Do Mentors Influence the Appearance and Content of Student Posters at Regional and National Conferences?

Article excerpt

Although mentoring is touted as a beneficial activity, supportive data are sparse. This study evaluated the influence of a mentor on five aspects of both the appearance and content of student posters presented at a regional and a national psychology convention. Mentored posters had significantly (p [is less than] .05) better content at both regional and national conventions and significantly (p [is less than] .05) better appearance than did nonmentored posters at regional conventions.

For decades mentors have supported and fostered the development of numerous students. In the current age of "networking and playing the game" the role of the mentor has come under scrutiny and appears to be changing. Clawson (1985) notes the changing role of the "modem mentor." Participants in his study rated the level of influence their mentors had in 14 aspects of life. His results indicate mentors no longer influence each of the life aspects equally. In fact, many mentors no longer serve as comprehensive role models.

Selecting the best mentor and/or insuring a good match between the mentor and protege is an area receiving sustained research attention. For example, Cesa and Fraser (1989) designed a system which allows graduate students to evaluate faculty in their role as mentors. In addition to the rating system, these authors offer advice for improving mentor-protege relationships. Likewise, T. Cronan-Hillix, Gensheimer, W. A. Cronan-Hillix, and Davidson (1986) examined students' views of the characteristics that constituted good and bad mentors, and the role that mentors play in the students' lives.

Despite these analyses and descriptions of the characteristics of the mentoring process and the effective mentor, little objective data demonstrate the positive influence of mentoring. To remedy this situation we examined the relation between quality of student posters presented at regional and national psychology conferences and whether the presenter(s) had a mentor.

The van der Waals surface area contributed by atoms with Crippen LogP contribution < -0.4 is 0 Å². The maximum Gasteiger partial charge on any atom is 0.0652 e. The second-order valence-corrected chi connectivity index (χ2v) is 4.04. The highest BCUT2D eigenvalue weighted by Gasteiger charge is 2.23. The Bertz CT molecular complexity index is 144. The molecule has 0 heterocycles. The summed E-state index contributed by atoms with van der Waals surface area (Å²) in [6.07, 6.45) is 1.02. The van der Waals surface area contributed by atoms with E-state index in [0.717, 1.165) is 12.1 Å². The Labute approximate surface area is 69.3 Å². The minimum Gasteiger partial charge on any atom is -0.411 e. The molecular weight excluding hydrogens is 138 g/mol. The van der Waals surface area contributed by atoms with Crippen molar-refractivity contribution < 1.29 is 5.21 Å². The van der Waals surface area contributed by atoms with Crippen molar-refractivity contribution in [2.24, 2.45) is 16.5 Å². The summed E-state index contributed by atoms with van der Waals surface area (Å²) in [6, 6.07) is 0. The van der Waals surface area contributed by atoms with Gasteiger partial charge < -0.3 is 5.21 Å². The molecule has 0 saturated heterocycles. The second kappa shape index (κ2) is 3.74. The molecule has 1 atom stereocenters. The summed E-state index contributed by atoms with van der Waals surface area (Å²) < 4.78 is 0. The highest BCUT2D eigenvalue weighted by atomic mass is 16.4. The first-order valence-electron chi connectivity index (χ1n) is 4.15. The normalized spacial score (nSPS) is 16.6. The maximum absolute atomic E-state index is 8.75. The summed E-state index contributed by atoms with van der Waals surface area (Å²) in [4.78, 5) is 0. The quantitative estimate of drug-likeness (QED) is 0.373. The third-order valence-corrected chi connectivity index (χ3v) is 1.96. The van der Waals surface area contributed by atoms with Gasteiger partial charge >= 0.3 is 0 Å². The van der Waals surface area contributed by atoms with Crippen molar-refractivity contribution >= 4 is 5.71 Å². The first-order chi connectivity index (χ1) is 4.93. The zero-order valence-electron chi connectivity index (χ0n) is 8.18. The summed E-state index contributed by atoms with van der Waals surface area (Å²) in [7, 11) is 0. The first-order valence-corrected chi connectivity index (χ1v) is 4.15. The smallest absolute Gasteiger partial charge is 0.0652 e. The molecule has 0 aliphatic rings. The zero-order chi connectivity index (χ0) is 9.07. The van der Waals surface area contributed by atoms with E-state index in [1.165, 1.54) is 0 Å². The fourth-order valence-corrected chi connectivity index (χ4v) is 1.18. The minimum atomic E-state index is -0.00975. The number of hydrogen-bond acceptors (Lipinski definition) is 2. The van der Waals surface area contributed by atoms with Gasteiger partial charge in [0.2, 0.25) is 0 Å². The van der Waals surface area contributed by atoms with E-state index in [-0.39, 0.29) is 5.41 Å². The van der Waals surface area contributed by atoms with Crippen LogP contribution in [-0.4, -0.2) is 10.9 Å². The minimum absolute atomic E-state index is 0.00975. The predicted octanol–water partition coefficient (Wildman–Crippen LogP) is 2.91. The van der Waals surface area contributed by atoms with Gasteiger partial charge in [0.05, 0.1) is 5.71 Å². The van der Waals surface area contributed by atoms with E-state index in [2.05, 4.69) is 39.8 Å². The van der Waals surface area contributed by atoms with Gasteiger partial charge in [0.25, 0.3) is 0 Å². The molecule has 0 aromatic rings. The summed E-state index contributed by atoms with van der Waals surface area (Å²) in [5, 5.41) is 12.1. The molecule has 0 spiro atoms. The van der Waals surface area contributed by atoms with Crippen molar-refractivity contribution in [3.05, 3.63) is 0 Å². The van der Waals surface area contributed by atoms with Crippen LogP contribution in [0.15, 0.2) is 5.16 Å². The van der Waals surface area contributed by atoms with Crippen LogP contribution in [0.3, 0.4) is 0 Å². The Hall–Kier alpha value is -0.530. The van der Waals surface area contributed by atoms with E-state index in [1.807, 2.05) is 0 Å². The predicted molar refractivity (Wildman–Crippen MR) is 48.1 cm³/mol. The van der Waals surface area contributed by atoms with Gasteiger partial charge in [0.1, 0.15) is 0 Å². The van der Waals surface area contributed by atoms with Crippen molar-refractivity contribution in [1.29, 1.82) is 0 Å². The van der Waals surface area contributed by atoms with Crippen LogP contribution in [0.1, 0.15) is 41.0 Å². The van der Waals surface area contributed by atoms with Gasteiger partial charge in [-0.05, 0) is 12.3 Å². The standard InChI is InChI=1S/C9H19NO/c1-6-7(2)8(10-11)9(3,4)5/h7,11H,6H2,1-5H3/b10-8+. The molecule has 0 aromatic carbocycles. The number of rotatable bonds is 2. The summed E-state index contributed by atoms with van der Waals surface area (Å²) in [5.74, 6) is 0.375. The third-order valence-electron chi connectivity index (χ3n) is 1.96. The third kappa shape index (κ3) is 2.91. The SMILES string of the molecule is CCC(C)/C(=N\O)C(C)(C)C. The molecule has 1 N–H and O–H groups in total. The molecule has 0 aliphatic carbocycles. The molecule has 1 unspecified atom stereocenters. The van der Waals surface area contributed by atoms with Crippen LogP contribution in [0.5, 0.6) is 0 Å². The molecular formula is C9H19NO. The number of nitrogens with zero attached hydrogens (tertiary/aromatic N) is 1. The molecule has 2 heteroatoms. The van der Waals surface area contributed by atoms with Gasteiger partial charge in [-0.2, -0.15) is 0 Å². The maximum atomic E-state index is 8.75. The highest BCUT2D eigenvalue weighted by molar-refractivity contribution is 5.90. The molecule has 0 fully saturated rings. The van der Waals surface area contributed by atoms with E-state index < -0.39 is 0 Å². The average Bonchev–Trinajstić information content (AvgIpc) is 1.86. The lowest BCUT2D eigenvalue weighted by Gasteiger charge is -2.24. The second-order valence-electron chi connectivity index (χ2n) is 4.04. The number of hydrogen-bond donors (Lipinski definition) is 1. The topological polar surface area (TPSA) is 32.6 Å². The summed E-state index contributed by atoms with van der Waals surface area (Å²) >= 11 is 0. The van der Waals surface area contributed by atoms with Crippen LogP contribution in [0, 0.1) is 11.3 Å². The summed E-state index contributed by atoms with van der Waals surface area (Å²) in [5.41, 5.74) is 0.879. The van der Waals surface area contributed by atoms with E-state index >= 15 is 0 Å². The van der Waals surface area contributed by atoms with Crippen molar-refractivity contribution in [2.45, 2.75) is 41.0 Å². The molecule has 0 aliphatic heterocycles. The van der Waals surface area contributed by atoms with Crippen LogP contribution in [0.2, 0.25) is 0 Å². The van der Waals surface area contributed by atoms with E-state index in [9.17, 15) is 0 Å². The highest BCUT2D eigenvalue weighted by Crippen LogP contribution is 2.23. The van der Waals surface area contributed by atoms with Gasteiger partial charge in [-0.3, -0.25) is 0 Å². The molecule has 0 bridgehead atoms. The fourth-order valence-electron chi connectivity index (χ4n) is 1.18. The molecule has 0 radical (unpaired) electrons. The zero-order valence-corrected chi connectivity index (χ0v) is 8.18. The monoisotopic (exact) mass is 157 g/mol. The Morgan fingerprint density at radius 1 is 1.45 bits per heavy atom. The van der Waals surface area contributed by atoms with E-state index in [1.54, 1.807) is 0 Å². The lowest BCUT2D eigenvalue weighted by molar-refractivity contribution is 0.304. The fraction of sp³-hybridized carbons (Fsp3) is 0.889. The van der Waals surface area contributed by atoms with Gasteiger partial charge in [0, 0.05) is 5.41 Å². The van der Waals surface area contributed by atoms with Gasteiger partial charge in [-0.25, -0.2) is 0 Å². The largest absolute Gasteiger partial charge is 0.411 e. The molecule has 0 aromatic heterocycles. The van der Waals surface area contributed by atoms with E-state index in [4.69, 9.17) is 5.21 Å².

We rated 39 posters displayed in the Psi Chi session at the 1997 meeting of the Midwestern Psychological Association and 24 posters displayed in the Psi Chi session at the 1997 meeting of the American Psychological Association.


A two-part process of evaluation was used to rate all posters and the impact of mentorship. The first portion of the evaluation procedure rated the poster and the presenter using predetermined criteria in two categories. Each category measured five elements. Posters were awarded one point for each element possessed; therefore, the maximum score a poster could receive in any category was 5. The first category rated the poster on the basis of readability from 3' to 5', the distractibility of the font used, use of extras (e.g., Power Point), organization of the layout, and whether the poster was easily comprehended. The second category evaluated the content of the poster and included a consideration of the major premise, clear and appropriate methods, clear results, logical discussion, and whether the poster was flee of errors. Two researchers independently evaluated the posters on these two categories.

The second major element of evaluation concerned mentorship. A third researcher asked four predetermined questions of the poster presenter(s). The questions evaluated the level of contribution of a professor, from idea formulation to actual poster presentation. A final question ascertained whether the presenter(s) regarded this professor as their mentor. …


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